It was May 1977 when my grandmother Nana led me to her basement, past the black-iron cook stove, then the shelves of home-canned beans and beets. I sniffed the stale scent of Wisconsin woodfires, and the mustiness of potatoes in storage. Odors familiar to me since childhood.
“Come see the lilies,” Nana said as she leaned the screen door open and planted one leather shoe into her shady backyard. I was 22 and just married, but Nana’s gardens still felt like home. “Bring that shovel,” she said. “We’ll dig some for your new house.”
Nana cultivated other species, too — phlox, daffodils, violets, pansies. She coaxed each into a vibrant melody until her country yard trilled with color. Every year a new song, but her refrain always lilies of the valley.
Four decades later, Nana’s darlings transform my spring landscape from a dirt and grass hoedown to a frothy white minuet. Nana has been gone many years, but her lilies still sing and sway.
Nurseries call them a high maintenance plant, but Nana considered their spreading a virtue: their duty in life, like hers, to place roots, scatter beauty, and pass gifts on to a new generation.
Lilies of the valley thrive in shade. As a woman of the 1920’s, so did Nana. Her list of chores — change diapers, weed gardens, wash floors — cast long shadows over each day. Wife and mother was not her first choice of vocation. Many years earlier, she dreamed of an education and a life devoted to healing. “I always wanted to be a nurse,” she said. Instead, she lived, like neighboring farm wives, in her husband’s shadow, reflecting warmth and light toward him.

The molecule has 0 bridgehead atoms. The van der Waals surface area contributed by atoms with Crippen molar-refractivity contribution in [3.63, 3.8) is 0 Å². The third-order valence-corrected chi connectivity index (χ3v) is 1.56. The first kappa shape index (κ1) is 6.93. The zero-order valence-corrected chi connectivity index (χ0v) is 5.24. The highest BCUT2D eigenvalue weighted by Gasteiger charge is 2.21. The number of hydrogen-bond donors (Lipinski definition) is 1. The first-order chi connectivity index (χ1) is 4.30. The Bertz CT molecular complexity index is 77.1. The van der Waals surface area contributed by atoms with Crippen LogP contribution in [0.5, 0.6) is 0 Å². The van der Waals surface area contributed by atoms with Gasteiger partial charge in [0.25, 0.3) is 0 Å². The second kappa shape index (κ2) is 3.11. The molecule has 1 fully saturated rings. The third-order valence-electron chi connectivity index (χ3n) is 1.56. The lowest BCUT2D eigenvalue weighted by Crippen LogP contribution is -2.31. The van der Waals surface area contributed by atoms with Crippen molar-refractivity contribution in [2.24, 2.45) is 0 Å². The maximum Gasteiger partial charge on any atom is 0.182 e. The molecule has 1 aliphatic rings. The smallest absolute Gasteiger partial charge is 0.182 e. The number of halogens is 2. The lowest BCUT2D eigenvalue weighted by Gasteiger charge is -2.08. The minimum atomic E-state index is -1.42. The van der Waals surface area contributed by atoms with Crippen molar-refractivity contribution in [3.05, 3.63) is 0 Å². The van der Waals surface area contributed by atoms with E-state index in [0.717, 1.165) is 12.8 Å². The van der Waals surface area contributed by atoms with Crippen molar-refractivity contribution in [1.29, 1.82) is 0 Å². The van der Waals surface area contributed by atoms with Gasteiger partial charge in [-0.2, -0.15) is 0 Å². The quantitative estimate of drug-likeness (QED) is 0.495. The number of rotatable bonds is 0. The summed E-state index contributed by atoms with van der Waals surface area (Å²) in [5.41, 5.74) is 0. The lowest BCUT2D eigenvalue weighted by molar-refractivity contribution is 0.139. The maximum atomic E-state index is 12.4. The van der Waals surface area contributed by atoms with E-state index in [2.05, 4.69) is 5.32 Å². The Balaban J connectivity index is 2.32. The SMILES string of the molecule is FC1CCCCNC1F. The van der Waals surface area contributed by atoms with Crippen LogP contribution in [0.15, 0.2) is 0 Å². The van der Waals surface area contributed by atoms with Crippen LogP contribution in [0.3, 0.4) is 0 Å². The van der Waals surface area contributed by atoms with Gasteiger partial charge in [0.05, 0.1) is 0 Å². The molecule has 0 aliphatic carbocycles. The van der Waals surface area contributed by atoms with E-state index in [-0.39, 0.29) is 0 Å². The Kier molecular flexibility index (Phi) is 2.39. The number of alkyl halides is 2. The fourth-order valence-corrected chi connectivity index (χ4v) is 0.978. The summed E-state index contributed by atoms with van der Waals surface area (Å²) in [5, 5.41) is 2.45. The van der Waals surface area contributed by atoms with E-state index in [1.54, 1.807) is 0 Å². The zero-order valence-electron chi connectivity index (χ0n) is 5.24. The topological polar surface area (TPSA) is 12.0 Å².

Like Nana, lilies of the valley rise early and bloom in the dawn of summer. Slender columns strut low to the ground, each boasting up to a dozen tiny flowers, pure white, only millimeters across. Of all Nana’s flowers, I wonder why these captivated her the most. Was it their delicate bell shape with round shoulders, fat waist and frilly lip? Or their heady scent, spicy and persistent? Or was it because they required no harvest, existing only to be lovely?
Lilies of the valley symbolize rebirth, purity, youth, and happiness. But Nana delivered them to the grave of her son, a sailor in the U.S. Navy, and later her husband, who died at only fifty nine, and then another son whose heart suddenly gave out. In life’s valleys, her lilies intoned a requiem.
My thirty-something daughters inherited Nana’s love of gardening. Gwen, a professional athlete, sows kale, plants parsley and nurtures her bed of mint. Elizabeth buys seedlings from her high school students who grow them in biology. For my daughters, planting is play. The stakes are low. If their gardens produce, they make a caprese salad or add chives to lettuce from the farmers’ market. They have none of Nana’s worries about climate’s uncontrollables, like rain, sun, drought, cold or heat, that could result in hungry children.
Two generations, on either side of me, relishing the wonder of a seed, the beauty in a bloom, the gratification of growing. In 1921, a necessity. In 2021, an amusement. Nana’s gardens became her vocation. She buried regrets and tended her plants as she would have tended patients. My daughters garden at their leisure, free to pursue their callings — teacher and writer, professional athlete, or nurse if they so choose.
(This story was originally published in “Creative Wisconsin Anthology,” a Wisconsin Writers Association publication of the 2021 Jade Ring Winners.)